Emmanuel Macron Used ‘Toddler’ Psychology To Trick Donald Trump Into Backing NATO, ‘New York’ Writer Says

The French president got Trump to endorse the NATO alliance he regularly attacks by using a trick that works mainly on small children, writes Jonathan Chait.

Emmanuel Macron arrives at NATO summit.
Jasper Juinen / Getty Images

The French president got Trump to endorse the NATO alliance he regularly attacks by using a trick that works mainly on small children, writes Jonathan Chait.

President Donald Trump has made no secret of his animosity toward NATO, the 70-year-old North Atlantic Treaty Alliance. Trump has dismissed the alliance as “obsolete” and has reportedly told aides privately that he wants the United States to withdraw from NATO. But, Trump made a statement today that appeared to endorse NATO after all.

That statement, according to New York Magazine columnist Jonathan Chait, was elicited by French President Emmanuel Macron, who used a “toddler reverse psychology trick” on Trump to get it.

In a contentious, one-on-one exchange with Macron in front of press and media, Trump declared that NATO served a “great purpose,” according to The New York Times. He also defended the other 28 NATO leaders from an earlier Macron remark, in which the French leader described what he called the “brain death” of the NATO alliance.

Trump blasted Macron’s statement as “very insulting” and a “very, very nasty statement essentially to 28 countries.”

But why would Trump, who last year told Macron and other leaders of western democracies that NATO was “as bad as NAFTA,” and that the alliance was “too costly” for the United States, suddenly defend the longtime, post-World War II defense treaty?

According to Chait, the answer lies in Macron’s use of child psychology on Trump.

Queen hosts NATO leaders.
Queen Elizabeth II of Great Britain (front, center) hosts NATO leaders at Buckingham Palace in London on Tuesday. Yui Mok / Getty Images

In Chait’s analysis, Macron’s “brain death” statement about NATO was calculated to produce a reaction from Trump, who would be “enraged” that any NATO leader other than himself would raise objections to the alliance.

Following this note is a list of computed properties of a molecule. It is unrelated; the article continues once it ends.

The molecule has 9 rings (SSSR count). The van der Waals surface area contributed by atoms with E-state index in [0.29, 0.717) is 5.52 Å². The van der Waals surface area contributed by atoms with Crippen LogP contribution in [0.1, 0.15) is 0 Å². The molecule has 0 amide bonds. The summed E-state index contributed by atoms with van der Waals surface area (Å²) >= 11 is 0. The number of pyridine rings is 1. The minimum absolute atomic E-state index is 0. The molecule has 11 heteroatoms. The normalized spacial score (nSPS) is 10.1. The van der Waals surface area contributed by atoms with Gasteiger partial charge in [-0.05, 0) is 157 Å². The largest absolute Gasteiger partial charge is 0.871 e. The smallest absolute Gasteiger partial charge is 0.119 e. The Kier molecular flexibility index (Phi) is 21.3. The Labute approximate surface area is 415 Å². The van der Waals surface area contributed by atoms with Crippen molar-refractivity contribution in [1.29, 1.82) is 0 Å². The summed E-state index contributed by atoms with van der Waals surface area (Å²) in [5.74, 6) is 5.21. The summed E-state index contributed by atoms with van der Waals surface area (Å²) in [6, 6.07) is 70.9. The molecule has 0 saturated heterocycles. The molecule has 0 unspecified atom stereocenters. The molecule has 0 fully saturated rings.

Macron, according to Chait, maneuvered Trump into doing something that he wanted — issuing an endorsement of NATO — by acting as if he wanted Trump to do the opposite.

The “toddler reverse psychology trick” is one “most parents learn to use,” Chait wrote in his New York Magazine online column today. “It usually stops working around the age of five.”

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Trump’s endorsement of NATO extended only as far as his direct response to Macron, however. When asked whether he would commit the United States to defending another NATO country that was “delinquent” in its payments, Trump refused to make a commitment, according to ABC News, reporting via Twitter.

Instead, Trump said only that the question was “very interesting.”

The “very heart of NATO’s founding treaty” is the “principle of collective defense,” according to the official NATO website. Spelled out in Article 5 of the NATO agreement, the principle means that an attack on one of the allies is considered an attack on all.

Under Article 5, each NATO country commits to defend any other NATO country that comes under attack. Though the alliance was founded in 1949, the “collective defense” principle was not invoked until 2001, when NATO countries committed to defending the U.S. following the September 11 terrorist attacks.